“I have this tiny MIDI keyboard that is tucked into the piano, resting on the tuning pins,” Mr. Smythe said. “It is set up to play a piano sample that is tuned a quarter-tone sharp to the piano that I’m playing on. And that sound is fed into a transducer speaker that sits on the soundboard of the piano. So the hope is that speaker is vibrating the same piece of wood that the rest of the piano is vibrating; all those sounds are living in the same piece of furniture. It’s an attempt to approximate a second manual for the piano that gives me access to these quarter tones, or these notes halfway between the notes on the piano.”

You can hear the effect on the new album’s opening track, “Northern Cities Vowel Shift.” From the beginning, Mr. Smythe is playing on both levels of his adapted instrument, creating a sumptuous and pleasingly sour mesh of pitches. The vocalists smoothly ride over the frequent, roiling changes of meter.

If this seems like a lot — well, it is. And after allowing the listener to marinate in this peculiar style for a minute, Mr. Smythe makes space for two of his vocalists to improvise. Kyoko Kitamura goes first, employing some of her characteristic inhalation yawps, which produce schmears of overtones. Ms. Kitamura then hands the soloist’s baton to Michael Mayo, whose riffing engages more directly with the scat singing of bebop and later a cappella trends.

“At first, when I heard Kyoko, my jaw dropped,” Mr. Mayo said, recalling the recording sessions. “I’d never heard someone improvise like her. I asked Cory, ‘Do you want me to do that?’”

But instead, Mr. Smythe encouraged Mr. Mayo to stake out his own terrain. That the music has room for both singers’ approaches is part of its maximalist charm.

After its opening blast, the album starts to explore less antic moods. The third track, “Marl Every Voice,” is the most explicit reference to the title track of “Lift Every Voice”; both albums explore the intermingling of jazz improvisation and vocal ensemble.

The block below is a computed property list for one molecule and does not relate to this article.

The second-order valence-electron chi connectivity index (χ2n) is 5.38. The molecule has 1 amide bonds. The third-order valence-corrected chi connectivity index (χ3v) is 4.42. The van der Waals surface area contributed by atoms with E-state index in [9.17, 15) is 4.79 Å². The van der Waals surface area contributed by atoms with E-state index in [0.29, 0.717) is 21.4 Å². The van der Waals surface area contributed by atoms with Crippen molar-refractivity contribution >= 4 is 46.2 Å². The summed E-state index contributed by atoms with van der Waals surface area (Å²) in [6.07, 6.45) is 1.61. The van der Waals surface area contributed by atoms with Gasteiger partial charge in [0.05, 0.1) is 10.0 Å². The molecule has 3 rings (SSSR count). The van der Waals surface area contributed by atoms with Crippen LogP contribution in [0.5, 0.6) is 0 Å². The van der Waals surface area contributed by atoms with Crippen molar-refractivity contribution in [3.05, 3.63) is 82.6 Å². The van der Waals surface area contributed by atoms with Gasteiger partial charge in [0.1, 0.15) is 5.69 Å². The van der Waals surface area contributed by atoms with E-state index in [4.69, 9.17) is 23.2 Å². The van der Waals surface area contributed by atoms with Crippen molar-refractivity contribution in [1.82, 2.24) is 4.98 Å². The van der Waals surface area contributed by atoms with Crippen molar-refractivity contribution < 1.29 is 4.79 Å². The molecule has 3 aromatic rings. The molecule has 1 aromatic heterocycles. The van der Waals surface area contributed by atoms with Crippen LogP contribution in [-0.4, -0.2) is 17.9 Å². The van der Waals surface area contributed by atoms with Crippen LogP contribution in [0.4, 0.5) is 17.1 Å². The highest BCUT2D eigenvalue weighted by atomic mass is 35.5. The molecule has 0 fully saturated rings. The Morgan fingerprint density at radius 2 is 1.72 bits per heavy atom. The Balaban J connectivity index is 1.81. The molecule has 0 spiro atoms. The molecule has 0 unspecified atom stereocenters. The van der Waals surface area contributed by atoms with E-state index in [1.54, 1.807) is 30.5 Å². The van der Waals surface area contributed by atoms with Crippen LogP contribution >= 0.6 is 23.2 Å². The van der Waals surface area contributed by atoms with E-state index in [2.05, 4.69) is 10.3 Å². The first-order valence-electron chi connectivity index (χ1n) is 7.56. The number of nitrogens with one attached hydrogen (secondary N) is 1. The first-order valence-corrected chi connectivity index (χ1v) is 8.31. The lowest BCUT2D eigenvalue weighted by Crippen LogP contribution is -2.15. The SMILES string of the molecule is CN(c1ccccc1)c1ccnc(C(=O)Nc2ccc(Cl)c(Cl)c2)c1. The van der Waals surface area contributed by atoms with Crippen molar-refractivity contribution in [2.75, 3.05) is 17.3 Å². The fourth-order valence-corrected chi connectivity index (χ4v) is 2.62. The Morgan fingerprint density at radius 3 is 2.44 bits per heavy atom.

The push for racial equity embedded in Hill’s album is not incidental to Mr. Smythe’s. Kari Francis, the vocal percussionist on “Accelerate Every Voice,” noted that the Whiffenpoofs, formed in 1909, were “the inheritors of Black gospel quartets and blues and minstrelsy and vaudeville.” The stylistic and historical baggage of appropriation is something Mr. Smythe — throughout the album, and especially on the pointedly titled penultimate track, “The Weatherproof Song” — is eager to take on.

His goal, he said, is “to not only be in the space of this music, but also questioning my relationship to those elements, interrogating my own whiteness.”

He added that he hoped to create work that was clearly joyous, but that also complicated any “expression of joy in this moment that is something so terrible.” The album’s cover, which shows an isolated iceberg amid a cool blue seascape, also invites questions about environmental collapse. The album’s trajectory — from its explosive beginning to a spare 19-minute closing soundscape — may slyly suggest a pessimistic view of humanity’s near future.

When I spoke to Mr. Sorey about his regular pianist, he offered praise for the originality of Mr. Smythe’s work, and recalled hearing pieces from “Accelerate Every Voice” for the first time.

“It sounded like no other kind of music I had heard before,” he said, despite the obvious debt to “Lift Every Voice.” “He’s able to really transform the ideas that came from that historic recording, and make something completely personal out of it.”